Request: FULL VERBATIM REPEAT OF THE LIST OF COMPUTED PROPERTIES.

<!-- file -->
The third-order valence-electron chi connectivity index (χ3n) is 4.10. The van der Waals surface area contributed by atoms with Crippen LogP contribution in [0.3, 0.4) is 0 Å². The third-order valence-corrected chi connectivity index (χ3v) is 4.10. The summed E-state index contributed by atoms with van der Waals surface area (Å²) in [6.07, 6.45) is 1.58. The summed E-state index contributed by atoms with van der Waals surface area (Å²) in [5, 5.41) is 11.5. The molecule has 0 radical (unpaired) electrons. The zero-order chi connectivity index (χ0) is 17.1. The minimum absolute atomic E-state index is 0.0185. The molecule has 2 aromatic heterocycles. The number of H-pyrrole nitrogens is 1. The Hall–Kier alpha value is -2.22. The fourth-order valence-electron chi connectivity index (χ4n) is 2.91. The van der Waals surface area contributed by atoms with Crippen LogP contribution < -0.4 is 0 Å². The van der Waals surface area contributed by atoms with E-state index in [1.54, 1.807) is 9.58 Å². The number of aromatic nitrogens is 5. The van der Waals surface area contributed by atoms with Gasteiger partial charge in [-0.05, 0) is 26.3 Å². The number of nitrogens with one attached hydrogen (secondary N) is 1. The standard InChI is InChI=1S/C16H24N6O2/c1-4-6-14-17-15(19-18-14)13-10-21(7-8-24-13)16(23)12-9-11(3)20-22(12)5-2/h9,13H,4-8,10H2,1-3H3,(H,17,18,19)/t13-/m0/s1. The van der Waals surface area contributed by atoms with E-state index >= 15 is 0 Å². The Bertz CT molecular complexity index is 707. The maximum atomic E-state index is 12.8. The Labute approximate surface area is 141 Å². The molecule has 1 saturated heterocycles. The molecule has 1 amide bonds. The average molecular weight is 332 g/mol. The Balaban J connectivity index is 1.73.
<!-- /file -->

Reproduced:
The third-order valence-electron chi connectivity index (χ3n) is 4.10. The van der Waals surface area contributed by atoms with Crippen LogP contribution in [0.3, 0.4) is 0 Å². The third-order valence-corrected chi connectivity index (χ3v) is 4.10. The summed E-state index contributed by atoms with van der Waals surface area (Å²) in [6.07, 6.45) is 1.58. The summed E-state index contributed by atoms with van der Waals surface area (Å²) in [5, 5.41) is 11.5. The molecule has 0 radical (unpaired) electrons. The zero-order chi connectivity index (χ0) is 17.1. The minimum absolute atomic E-state index is 0.0185. The molecule has 2 aromatic heterocycles. The number of H-pyrrole nitrogens is 1. The Hall–Kier alpha value is -2.22. The fourth-order valence-electron chi connectivity index (χ4n) is 2.91. The van der Waals surface area contributed by atoms with Crippen LogP contribution < -0.4 is 0 Å². The van der Waals surface area contributed by atoms with E-state index in [1.54, 1.807) is 9.58 Å². The number of aromatic nitrogens is 5. The van der Waals surface area contributed by atoms with Gasteiger partial charge in [-0.05, 0) is 26.3 Å². The number of nitrogens with one attached hydrogen (secondary N) is 1. The standard InChI is InChI=1S/C16H24N6O2/c1-4-6-14-17-15(19-18-14)13-10-21(7-8-24-13)16(23)12-9-11(3)20-22(12)5-2/h9,13H,4-8,10H2,1-3H3,(H,17,18,19)/t13-/m0/s1. The van der Waals surface area contributed by atoms with E-state index >= 15 is 0 Å². The Bertz CT molecular complexity index is 707. The maximum atomic E-state index is 12.8. The Labute approximate surface area is 141 Å². The molecule has 1 saturated heterocycles. The molecule has 1 amide bonds. The average molecular weight is 332 g/mol. The Balaban J connectivity index is 1.73.